AB 1772 would require jail time if someone were convicted of a third theft.
SACRAMENTO (KABC) -- Some California lawmakers, law enforcement agencies and retail representatives are calling for required jail time for repeat shoplifters.
At a press conference Monday, officials from across the state showed support for AB 1772, which would require jail time if someone were convicted of a third theft crime. Penalties would range from one to three years depending on the circumstances of the crime.
The bill aims to change Proposition 47, a policy passed by voters in 2014 that classified thefts under $950 as a misdemeanor.
Currently, punishments for thefts under $950 can include up to six months in county jail. The policy does not apply to all retail crimes. Robberies, for example, are a violent crime and do not apply to Prop 47.
The bill does not change the shoplifting limit of $950 and only applies to thefts under that dollar amount. Any thefts above $950 are already considered a felony.
"This is a common sense nonpartisan bill that would implement a measure of consequence for repeat shoplifters," San Bernardino Police Chief Darren Goodman said at the press conference.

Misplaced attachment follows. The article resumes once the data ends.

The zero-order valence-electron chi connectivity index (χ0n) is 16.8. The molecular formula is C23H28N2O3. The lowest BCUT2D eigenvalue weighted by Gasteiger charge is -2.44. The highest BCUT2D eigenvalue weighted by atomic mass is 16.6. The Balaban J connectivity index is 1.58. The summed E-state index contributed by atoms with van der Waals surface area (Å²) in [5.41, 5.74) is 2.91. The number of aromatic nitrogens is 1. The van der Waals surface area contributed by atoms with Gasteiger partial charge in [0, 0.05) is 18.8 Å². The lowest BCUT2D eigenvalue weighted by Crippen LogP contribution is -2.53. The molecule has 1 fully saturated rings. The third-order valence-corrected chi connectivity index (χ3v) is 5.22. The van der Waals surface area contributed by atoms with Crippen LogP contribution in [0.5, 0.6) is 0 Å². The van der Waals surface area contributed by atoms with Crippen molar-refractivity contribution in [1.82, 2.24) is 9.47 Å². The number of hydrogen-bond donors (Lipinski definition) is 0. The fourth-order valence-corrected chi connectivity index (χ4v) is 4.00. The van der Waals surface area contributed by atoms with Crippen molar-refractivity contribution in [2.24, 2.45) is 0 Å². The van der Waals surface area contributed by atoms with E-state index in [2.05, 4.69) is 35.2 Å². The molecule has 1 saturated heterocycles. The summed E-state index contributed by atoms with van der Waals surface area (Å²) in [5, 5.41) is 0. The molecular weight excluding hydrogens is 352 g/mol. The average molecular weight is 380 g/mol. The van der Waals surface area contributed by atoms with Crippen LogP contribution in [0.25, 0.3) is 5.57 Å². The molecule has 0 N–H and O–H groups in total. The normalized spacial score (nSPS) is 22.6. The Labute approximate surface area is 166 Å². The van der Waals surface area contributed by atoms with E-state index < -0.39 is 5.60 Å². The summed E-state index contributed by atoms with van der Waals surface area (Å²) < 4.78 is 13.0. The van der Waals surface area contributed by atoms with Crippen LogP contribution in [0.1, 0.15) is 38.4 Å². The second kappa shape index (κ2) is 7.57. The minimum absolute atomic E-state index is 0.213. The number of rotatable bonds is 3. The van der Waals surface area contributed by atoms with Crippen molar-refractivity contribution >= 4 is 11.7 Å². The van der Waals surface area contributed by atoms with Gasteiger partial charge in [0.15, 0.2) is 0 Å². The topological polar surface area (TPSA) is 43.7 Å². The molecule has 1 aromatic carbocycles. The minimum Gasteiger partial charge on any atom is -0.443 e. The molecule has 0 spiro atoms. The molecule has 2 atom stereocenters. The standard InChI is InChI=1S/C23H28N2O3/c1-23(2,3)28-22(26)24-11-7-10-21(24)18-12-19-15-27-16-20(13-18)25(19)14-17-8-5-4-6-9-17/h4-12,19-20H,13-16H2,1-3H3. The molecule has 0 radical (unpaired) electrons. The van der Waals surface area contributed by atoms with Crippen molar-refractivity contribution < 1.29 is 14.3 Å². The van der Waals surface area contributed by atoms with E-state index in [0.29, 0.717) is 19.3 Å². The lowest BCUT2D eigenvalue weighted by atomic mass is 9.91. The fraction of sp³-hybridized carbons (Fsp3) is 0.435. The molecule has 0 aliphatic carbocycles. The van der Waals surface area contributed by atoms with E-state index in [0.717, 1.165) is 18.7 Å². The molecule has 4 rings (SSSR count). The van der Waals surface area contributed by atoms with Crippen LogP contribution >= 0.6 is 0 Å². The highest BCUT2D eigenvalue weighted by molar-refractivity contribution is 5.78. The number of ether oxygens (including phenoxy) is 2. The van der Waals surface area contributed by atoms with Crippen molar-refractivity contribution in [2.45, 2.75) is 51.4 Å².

The most recent data from the California Department of Justice shows shoplifting has increased since the COVID-19 pandemic years of 2020 and 2021, but 2022 numbers were still on par or below many previous years and decades.
At Monday's press conference, San Bernardino County Sheriff Shannon D. Dicus said: "You can't walk down the street in California without realizing that things are getting worse as a result of Prop 47."
But, research shows there is little evidence, if any, that Prop 47 contributed to a rise in crime.
A study from the Public Policy Institute of California showed some evidence that Prop 47 may have affected theft, but rates were still well below previous decades.
A different analysis from researchers at UC Irvine showed the small increase in theft after the implementation of Prop 47 was not significant enough to pin on the policy.
California has a similar "three strikes" policy for more serious crimes - the more serious or violent felonies a person is convicted of, the longer the prison sentence. This policy was enacted in the 1990s.
A 2022 study from the California Policy Lab found that in general, there's not enough evidence to conclude that the "three strikes" rule was responsible for declines in violent crime. Nationwide, crime fell significantly during and after the 1990s, both in states that did and did not have "three strikes" laws.
AB 1772 would eventually go to voters to pass, if it gets through the state legislature and Gov. Gavin Newsom's desk.